Oil company's offices raided in global corruption probe

Unaoil allegedly acted as the middleman for payment of bribes

SYDNEY/MILAN • The authorities in Monaco raided the offices of energy services company Unaoil and the homes of its directors after Britain sought help investigating alleged corruption in the global oil industry.

The Huffington Post and Australia's Fairfax media reported last week that Unaoil served as an intermediary that facilitated payments between international oil companies and government officials.

Monaco's government said in a statement on its website that it acted after receiving an urgent request for international judicial assistance in criminal matters from Britain's Serious Fraud Office (SFO). Unaoil directors were questioned by Monaco police on Tuesday and Wednesday, the government said.

Reports also said that the US Department of Justice and anti-corruption police in Britain and Australia had launched a joint investigation into the activities of Unaoil.

The US Federal Bureau of Investigation is investigating the allegations against Unaoil, a source familiar with the matter said. The US Department of Justice declined to comment.

The media reports, citing hundreds of thousands of e-mail messages, also link several multinationals to corrupt practices, including claims of bribery and bid rigging to win oil contracts in countries such as Kazakhstan and Iraq.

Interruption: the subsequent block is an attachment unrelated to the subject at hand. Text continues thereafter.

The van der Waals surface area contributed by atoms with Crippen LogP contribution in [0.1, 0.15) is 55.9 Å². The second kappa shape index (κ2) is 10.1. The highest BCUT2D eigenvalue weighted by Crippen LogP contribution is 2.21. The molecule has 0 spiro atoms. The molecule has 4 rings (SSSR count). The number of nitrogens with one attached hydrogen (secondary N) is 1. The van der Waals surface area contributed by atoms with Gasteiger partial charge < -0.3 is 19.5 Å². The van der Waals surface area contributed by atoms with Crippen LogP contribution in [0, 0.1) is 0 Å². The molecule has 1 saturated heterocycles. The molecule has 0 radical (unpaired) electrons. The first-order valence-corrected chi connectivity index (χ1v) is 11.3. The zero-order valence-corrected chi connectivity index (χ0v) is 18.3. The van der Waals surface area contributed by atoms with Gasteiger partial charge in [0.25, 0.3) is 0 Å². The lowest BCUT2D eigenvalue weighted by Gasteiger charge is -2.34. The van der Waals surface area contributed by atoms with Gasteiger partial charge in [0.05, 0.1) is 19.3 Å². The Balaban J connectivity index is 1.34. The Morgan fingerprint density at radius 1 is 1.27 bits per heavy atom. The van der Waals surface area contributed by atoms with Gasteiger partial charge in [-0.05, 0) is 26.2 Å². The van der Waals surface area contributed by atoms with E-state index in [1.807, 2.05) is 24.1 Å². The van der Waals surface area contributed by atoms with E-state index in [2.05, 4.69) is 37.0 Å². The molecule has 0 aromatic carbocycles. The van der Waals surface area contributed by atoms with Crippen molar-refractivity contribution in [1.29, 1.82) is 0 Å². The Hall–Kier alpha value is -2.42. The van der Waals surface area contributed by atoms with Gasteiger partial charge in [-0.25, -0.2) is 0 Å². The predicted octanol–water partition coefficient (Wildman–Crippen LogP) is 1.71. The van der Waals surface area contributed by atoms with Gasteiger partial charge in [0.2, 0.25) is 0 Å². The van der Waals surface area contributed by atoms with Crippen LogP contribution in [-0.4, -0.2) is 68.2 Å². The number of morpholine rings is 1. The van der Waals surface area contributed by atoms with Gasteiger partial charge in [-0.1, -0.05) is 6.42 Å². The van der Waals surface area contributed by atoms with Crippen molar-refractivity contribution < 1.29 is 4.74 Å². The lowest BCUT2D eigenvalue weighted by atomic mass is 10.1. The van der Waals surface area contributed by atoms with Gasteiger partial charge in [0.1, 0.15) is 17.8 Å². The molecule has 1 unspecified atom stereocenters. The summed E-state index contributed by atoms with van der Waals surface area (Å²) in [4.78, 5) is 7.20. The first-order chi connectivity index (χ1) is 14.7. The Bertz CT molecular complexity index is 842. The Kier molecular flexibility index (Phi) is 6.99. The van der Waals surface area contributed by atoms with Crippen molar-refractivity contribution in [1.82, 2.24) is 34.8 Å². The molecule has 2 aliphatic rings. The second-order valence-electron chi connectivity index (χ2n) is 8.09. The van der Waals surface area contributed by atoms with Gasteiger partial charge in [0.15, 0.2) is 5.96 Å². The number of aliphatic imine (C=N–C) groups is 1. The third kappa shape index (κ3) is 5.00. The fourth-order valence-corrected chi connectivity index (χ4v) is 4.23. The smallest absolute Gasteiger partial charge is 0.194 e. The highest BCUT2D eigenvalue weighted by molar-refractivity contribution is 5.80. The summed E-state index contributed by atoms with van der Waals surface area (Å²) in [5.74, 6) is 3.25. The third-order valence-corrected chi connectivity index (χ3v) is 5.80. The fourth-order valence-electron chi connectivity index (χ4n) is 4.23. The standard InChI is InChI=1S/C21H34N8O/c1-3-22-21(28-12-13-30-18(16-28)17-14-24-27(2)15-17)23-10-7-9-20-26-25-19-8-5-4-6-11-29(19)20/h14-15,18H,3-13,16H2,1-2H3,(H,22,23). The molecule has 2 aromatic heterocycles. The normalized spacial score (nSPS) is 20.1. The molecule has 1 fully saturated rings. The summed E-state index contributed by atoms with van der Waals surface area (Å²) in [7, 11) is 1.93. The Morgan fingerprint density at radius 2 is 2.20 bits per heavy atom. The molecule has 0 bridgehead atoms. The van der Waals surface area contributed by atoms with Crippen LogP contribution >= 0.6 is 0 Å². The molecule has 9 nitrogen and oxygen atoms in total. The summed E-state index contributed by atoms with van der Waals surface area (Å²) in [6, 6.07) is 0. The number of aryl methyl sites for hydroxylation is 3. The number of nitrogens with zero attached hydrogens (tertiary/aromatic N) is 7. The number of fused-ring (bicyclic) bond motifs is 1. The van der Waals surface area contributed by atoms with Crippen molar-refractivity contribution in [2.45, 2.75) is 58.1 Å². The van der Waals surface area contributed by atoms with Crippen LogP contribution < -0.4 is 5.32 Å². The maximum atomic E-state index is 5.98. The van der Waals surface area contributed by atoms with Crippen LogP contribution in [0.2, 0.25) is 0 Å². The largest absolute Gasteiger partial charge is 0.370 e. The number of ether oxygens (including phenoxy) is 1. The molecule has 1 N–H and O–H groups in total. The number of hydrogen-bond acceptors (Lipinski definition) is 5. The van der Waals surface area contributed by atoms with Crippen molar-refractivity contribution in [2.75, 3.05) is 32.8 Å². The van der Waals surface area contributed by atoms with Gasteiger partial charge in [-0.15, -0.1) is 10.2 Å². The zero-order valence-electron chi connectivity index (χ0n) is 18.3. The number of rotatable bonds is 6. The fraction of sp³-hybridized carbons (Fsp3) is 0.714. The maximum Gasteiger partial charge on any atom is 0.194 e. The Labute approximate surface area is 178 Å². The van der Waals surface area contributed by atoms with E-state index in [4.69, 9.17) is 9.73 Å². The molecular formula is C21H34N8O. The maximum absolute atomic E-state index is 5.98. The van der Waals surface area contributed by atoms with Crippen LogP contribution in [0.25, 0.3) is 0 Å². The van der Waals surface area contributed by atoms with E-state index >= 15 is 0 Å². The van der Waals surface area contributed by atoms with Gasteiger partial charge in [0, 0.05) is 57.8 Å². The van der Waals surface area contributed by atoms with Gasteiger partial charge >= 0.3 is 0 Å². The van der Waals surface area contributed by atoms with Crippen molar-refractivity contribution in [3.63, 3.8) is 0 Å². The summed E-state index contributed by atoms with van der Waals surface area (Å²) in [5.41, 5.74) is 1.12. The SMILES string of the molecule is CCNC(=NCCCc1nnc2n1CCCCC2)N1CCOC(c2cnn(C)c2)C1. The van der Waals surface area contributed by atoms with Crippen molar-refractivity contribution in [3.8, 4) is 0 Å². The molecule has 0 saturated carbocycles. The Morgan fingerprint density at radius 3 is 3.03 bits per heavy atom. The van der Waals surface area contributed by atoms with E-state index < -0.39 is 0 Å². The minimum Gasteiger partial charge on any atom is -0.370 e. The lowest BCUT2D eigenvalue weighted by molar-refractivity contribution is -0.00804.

Monaco-based Unaoil provides industrial solutions to the energy sector in the Middle East, Central Asia and Africa, according to its website. "Due to recent developments, it would be inappropriate for the company to comment at this time," a Unaoil spokesman said.

The media reports, citing hundreds of thousands of e-mail messages, also link several multinationals to corrupt practices, including claims of bribery and bid rigging to win oil contracts in countries such as Kazakhstan and Iraq.

Italian oil major Eni, one of the companies mentioned in the reports, indicated that it would hold an internal inquiry into the allegations.

"We do not comment on the results of possible internal investigations," a spokesman for Eni said. The alleged behaviour of some of its employees was to the detriment of the group and clashed with its code of ethics, according to the spokesman. "None of the people mentioned in the articles are currently employed by Eni," the spokesman said.

The media reports said US construction giant KBR Inc paid Unaoil millions of dollars from 2004 until at least 2009.

KBR said it does not tolerate illegal or unethical practices and is committed to complying with all applicable laws.

"We take any allegations of corruption and unethical business practices seriously," the company said.

A spokesman for Britain's SFO said it was "aware of the allegations", but would not comment further.

Agencies in Australia were aware of allegations of the involvement of a number of Australian companies in foreign bribery matters, the Australian Federal Police (AFP) said.

The AFP said it was conducting ongoing investigations into a number of allegations, but declined to comment specifically on the focus of its probes.

REUTERS

A version of this article appeared in the print edition of The Sunday Times on April 03, 2016, with the headline 'Oil company's offices raided in global corruption probe'. Print Edition | Subscribe